Can A Preachy, Plagiaristic New Ad Campaign Help Gm Sell More Electric Lemons?

How everyone except Government Motors sees the Chevy Volt

Imagine you’re Joel Ewanick, GM’s global marketing chief, and you’ve got a problem.

You have a subcompact car that, even with a $7,500 government subsidy, sells for the price of a luxury sedan.

It has severly limited range. According to your own company’s director of electric vehicles and batteries, it would take four weeks to drive this subcompact from Detroit to Florida. Which, he admits, is one whole week longer than it would’ve taken to make the trip by bike.

Its sales target for last year was less than 1% of your best selling model’s, but it missed even that unambitious goal by 24%.

Your dealerships from New York to California are refusing deliveries.

Oh, and the car’s best known for catching fire.

So what do you do?

Anything but what Government Motors is doing to try to sell its Chevy Volts this year.

Denial

GM is launching a new ad campaign, comprising a new :30 television spot and print advertising in the form of a big-space open letter from CEO Dan Akerson.

Among other claims, he calls the Volt “a technological ‘moon shot.'” Well, maybe, in that both are the products of massive government subsidy and influence. But in terms of performance on the road and in the marketplace, the moon shot it most resembles is Apollo 13 (which, you may recall, didn’t get there and nearly killed its crew).

Perfectly safe, perfectly safe, perfectly safe…

From Akerson on down, GM management is claiming that all those pesky news stories about fires breaking out in Volts are, you shoulod pardon the expression, smoke. That being the case, why did they:

  • Offer to buy back Volts?
  • Offer free loaners?
  • Modify their battery packs?
  • Add a dashboard light to warn drivers when batteries start to overheat?

Education = desperation

The open-letter advertising is an attempt to educate all those ignorant consumers out there to believe Government Motors instead of their own lying eyes. Like most “educational” advertising, it won’t work. Consumer perceptions are realities that advertisers have to live with, not beat their heads against the wall trying to change.

Plagiarizing Chrysler

When the new Volt commercial debuts on Fox News and spreads to other networks, it may sound kinda familiar. Because by the strangest coincidence, it bears an uncanny resemblance (except in length) to last year’s two-minute Chrysler Super Bowl spot.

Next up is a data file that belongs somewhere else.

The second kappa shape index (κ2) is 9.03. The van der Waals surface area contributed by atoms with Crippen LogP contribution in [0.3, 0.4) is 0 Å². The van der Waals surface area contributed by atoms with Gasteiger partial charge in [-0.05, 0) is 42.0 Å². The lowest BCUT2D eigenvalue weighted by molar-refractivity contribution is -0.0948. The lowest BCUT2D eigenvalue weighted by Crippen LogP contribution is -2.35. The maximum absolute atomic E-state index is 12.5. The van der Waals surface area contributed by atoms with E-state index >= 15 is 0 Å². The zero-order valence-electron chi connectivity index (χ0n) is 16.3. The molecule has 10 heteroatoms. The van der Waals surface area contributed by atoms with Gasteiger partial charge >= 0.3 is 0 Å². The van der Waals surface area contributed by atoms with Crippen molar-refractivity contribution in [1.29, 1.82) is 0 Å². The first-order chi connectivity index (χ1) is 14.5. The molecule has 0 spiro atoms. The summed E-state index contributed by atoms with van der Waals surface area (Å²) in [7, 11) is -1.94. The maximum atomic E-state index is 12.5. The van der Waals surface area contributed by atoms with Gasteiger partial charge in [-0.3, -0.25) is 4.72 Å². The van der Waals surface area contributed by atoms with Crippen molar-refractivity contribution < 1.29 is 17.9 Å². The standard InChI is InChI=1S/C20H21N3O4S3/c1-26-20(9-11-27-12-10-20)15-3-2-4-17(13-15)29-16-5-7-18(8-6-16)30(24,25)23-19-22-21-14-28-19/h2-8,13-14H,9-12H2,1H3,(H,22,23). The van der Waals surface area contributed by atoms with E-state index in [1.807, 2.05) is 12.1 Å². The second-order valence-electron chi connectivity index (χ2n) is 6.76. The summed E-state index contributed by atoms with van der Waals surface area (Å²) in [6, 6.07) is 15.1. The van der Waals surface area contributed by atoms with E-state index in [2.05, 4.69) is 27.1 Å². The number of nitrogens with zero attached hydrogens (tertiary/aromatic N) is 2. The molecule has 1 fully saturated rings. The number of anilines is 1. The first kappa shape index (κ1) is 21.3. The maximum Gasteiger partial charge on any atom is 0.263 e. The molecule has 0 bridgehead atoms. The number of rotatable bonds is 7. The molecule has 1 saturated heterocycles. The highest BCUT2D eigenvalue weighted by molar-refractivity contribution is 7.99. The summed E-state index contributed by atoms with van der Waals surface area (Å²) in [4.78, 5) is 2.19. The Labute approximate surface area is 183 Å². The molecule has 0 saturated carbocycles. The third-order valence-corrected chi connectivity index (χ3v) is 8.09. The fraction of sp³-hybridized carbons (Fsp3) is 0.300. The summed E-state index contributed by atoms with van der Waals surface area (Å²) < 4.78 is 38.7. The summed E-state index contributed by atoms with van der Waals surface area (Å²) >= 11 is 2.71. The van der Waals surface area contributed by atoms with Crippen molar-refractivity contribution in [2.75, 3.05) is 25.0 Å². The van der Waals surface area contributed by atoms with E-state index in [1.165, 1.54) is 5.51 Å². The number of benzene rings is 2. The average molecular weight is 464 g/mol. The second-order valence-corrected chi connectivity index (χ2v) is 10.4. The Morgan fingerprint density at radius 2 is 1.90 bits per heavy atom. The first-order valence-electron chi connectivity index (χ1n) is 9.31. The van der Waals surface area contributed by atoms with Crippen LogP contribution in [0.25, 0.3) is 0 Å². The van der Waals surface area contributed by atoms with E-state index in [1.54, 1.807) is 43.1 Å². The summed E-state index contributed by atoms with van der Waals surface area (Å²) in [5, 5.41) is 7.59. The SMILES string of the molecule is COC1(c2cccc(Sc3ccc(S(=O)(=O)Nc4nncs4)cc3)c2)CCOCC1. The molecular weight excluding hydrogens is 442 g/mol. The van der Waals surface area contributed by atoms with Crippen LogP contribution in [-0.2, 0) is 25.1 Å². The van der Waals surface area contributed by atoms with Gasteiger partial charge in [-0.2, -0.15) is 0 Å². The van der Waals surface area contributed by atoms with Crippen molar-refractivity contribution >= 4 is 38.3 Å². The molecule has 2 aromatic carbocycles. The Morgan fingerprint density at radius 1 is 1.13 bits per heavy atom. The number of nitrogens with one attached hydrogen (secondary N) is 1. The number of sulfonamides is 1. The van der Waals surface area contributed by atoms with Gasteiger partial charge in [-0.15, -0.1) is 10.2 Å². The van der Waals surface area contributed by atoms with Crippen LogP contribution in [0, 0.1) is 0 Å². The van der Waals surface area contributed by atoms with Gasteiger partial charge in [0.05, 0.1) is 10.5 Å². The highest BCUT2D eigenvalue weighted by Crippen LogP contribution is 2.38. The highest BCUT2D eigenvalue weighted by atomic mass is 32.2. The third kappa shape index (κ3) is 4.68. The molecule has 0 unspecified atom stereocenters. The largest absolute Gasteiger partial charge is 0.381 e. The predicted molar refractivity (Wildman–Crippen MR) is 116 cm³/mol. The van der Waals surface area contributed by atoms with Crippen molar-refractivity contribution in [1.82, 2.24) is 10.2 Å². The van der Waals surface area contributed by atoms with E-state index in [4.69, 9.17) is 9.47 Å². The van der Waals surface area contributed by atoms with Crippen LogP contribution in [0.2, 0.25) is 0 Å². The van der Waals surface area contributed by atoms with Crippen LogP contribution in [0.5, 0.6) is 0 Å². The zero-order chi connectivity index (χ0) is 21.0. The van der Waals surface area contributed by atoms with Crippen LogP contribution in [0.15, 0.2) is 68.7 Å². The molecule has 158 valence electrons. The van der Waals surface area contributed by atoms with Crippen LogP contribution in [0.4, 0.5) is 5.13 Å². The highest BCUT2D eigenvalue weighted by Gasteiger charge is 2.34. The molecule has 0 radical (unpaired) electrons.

Chrysler used Eminem as voice-over, Volt uses Tim Allen. Chrysler showed one of their cars driving around what’s left of downtown Detroit, while the Chevy spot shows an assembly line of partially assembled Volts moving through Hamtramck, a small city surrounded by Detroit.

Like Chrysler, Volt treats coming from the dysfunctional, bankrupt, imploding “heart of Detroit” as some kind of huge consumer benefit. And, like Chrysler, it doesn’t say much about the product itself — only that it’s “extended-range” (Detroit to Florida in 28 days?) and “electric.”

The commercial does have one moment of unwitting candor when the voice-over says, “This is the car America had to build.” Sure, with the Obama administration holding a figurative gun to GM’s head during the 2009 Chapter 11 bailout.

False hopes?

Chevy spokesman Rob Peterson told Advertising Age, “We expect to see sales pick up.” But since a significant (but undisclosed) portion of last year’s 7,671 Volts sold (vs. a 10,000-car target) were to government fleets, and since neither cities nor the feds buy new fleets every year, it’s hard to see where that pickup will come from.

It’s even harder to see how this meretricious and imitative campaign will help.

If the Richmond metro area’s share of Volts bought equals its share of the U.S. Population (0.4%), that means that some 30.4 of the “cars America had to build” are buzzing up and down Broad Street, Midlothian Turnpike, the Powhite and I-64. In the year ahead, don’t expect to see lots more of them.

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